The Federal Reserve meets this week amid confusion about what it plans to do next. The question is whether the central bank is ready to take its foot off the gas pedal, as Chairman Ben Bernanke likes to say. It is undeniable that the Bernanke era is coming to a close, meaning someone else will be driving the central bank car.
Bernanke's term ends in January. With President Barack Obama operating in Syria crisis mode, announcing a nominee to guide the Fed appears to be a lower priority for now. Between decisions on monetary policy and Fed leadership, there's much at stake for consumers, investors, borrowers and savers. That's basically all of us.
- The Federal Reserve reports on industrial production: Monday at 9:15 a.m. (all times Eastern)
- The Labor Department releases the consumer price index for August: Tuesday at 8:30 a.m.
- The Federal Reserve concludes a two-day meeting and Chairman Ben Bernanke's news conference: Wednesday afternoon
- The Conference Board releases the index of leading indicators for August: 10 a.m. Thursday
Fedspeak: What's tapering, again?
Over the past year, the Fed has been buying $85 billion a month in assets, hoping to boost the economy. The eventual reduction on the purchases has come to be known as "tapering." But the strategy continues to have mixed results, with stocks soaring and the housing market improving, but unemployment persistently high.
The Fed has said it would continue the purchases, dubbed QE3 for the third round of quantitative easing, until there's "substantial improvement" in the job market. An example how that's not been working out so well is the employment report released earlier this month. Yes, the jobless rate went down to 7.3 percent, but only because more than 300,000 people stopped looking for work, and not because they had jobs.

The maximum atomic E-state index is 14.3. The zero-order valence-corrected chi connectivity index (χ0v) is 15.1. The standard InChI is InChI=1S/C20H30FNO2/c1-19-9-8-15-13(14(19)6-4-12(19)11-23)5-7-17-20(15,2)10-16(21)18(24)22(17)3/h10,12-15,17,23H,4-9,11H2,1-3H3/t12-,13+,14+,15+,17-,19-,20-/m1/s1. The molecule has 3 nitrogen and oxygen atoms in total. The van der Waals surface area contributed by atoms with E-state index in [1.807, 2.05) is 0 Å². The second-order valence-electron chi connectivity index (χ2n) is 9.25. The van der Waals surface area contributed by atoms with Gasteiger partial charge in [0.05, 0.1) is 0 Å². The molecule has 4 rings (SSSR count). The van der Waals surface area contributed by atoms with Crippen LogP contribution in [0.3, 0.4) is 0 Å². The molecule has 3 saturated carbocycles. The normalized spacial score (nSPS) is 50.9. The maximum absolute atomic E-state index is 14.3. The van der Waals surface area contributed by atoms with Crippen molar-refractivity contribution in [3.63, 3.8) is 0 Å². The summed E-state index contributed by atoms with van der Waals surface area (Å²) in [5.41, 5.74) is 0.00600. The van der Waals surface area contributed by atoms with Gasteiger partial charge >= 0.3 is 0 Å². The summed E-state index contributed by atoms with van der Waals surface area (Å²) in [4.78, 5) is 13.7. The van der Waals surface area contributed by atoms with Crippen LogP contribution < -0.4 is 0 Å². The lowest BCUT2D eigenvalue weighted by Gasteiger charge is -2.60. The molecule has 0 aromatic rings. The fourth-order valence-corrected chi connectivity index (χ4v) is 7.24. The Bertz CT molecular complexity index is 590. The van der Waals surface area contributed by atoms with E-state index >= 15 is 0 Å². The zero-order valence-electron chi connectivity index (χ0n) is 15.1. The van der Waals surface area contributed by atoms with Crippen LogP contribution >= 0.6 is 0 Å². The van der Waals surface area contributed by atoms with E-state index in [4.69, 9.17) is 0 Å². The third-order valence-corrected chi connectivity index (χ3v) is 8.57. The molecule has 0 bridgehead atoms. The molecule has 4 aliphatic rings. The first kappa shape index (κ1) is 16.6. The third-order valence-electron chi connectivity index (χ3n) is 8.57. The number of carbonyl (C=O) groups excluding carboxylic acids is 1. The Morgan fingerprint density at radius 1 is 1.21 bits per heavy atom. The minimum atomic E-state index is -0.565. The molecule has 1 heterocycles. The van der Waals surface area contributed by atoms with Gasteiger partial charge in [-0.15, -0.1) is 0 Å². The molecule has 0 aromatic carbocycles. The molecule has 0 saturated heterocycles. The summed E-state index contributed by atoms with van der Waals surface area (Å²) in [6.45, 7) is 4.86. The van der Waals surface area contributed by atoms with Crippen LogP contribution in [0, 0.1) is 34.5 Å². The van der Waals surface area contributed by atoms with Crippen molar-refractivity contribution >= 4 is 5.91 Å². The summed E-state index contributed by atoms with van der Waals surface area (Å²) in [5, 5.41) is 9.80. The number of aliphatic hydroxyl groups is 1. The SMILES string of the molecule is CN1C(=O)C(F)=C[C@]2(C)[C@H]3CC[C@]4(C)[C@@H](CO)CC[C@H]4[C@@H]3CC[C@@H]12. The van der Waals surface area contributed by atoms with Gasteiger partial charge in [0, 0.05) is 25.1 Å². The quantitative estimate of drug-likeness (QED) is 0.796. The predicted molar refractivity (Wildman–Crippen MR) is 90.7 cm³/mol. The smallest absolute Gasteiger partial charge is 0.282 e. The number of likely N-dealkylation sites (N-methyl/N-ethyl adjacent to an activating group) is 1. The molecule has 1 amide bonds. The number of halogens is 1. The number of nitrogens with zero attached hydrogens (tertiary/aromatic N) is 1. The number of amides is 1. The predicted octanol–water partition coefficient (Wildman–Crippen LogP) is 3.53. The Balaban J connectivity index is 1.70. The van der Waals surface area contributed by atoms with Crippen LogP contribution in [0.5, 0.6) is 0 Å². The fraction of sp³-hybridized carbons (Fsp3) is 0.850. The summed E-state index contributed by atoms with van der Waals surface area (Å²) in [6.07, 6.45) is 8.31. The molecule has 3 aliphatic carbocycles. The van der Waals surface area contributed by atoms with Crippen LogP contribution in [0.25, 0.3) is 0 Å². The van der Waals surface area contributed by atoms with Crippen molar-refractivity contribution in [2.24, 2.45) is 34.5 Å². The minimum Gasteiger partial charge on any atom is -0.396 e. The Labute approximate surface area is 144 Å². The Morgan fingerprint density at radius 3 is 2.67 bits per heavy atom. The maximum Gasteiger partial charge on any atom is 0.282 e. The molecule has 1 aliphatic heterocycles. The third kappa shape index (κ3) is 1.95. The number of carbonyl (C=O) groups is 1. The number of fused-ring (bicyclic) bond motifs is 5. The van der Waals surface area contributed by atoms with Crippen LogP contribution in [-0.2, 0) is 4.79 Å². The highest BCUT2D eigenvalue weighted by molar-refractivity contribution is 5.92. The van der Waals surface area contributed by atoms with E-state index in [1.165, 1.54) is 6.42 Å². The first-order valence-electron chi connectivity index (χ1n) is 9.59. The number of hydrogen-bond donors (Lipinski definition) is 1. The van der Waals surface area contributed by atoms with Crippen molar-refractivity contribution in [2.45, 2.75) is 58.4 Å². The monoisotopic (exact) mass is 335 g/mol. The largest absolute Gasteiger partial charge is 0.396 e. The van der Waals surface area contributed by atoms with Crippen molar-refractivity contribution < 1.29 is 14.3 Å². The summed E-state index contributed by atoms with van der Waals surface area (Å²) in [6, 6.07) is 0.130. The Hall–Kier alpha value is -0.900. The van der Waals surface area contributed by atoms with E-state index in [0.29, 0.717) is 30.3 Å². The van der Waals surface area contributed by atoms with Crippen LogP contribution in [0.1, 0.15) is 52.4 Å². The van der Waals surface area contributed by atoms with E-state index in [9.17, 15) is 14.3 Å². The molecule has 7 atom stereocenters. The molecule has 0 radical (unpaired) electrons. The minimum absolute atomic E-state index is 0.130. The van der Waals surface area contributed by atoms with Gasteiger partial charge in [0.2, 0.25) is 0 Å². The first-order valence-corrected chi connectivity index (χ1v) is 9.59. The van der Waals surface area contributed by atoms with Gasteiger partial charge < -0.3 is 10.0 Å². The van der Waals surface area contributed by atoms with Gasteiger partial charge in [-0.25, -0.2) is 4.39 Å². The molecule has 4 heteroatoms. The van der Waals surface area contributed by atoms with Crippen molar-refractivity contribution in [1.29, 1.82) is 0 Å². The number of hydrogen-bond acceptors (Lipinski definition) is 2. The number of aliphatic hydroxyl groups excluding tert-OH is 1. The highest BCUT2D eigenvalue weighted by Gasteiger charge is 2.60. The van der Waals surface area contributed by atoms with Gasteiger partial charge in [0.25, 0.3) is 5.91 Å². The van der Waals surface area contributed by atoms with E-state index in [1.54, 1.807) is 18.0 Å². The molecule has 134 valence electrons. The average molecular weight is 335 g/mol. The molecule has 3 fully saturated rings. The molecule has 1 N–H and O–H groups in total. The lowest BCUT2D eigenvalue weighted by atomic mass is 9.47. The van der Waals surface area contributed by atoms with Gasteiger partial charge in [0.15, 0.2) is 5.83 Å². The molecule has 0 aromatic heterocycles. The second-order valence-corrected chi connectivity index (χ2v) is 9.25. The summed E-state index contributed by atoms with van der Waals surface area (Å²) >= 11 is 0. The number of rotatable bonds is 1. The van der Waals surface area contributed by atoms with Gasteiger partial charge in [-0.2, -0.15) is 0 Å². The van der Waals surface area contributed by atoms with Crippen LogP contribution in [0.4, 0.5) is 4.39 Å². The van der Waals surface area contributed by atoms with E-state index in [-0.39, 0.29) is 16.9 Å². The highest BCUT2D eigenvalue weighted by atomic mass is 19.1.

Although it has yet to rattle financial markets, the U.S. economy is once again being put at risk because politicians don't do their jobs. One part of that is the risk of a federal government shutdown Oct. 1 with failure to approve a budget. The other risk involves the debt ceiling. Unless Congress lifts the debt limit above $16.7 trillion, the Treasury may not be able to pay its obligations. That in turn, risks a government default. Sound familiar? Yes, we've been here before.
Critics, questions abound
If the economy is still struggling and many people are out of work, how can the Fed begin taking away some of the financial steroids? Lindsey Piegza, chief economist for Sterne Agee, is among those puzzled. Says Piegza, "Either the economy is strong enough to support tapering or it's not. It really doesn't make sense at this point for the Fed to pre-emptively begin to roll back any sort of accommodation if the economy is not strong enough."
Could there be a tiny taper put in place by the Federal Open Market Committee just to get the process started? That's one possibility, according to economist Paul Edelstein at IHS Global Insight. In a report, he says "there is a decent chance that the committee will trade a token taper (perhaps $5 billion) for a lower unemployment threshold for raising short-term interest rates." That's because while the unemployment rate has fallen more than the Fed expected, the economy still isn't seen as robust. Edelstein says interest rates could bounce around after the Fed announcement because the central bank could be seen raising interest rates sooner than thought.
So between the Fed taking its foot off the proverbial gas pedal, problems with interpreting the Fed's intentions and financial inaction among members of Congress, it could be a wild ride.
This week in business history: Football, anyone?
On Sept. 17, 1920, the American Professional Football League was formed in Canton, Ohio. Two years later, it was renamed the National Football League, or NFL.
Nearly a century later, football is big business. According to Forbes, the average NFL team is worth nearly $1.2 billion. At the top of the valuation list is the Dallas Cowboys, worth $2.3 billion.
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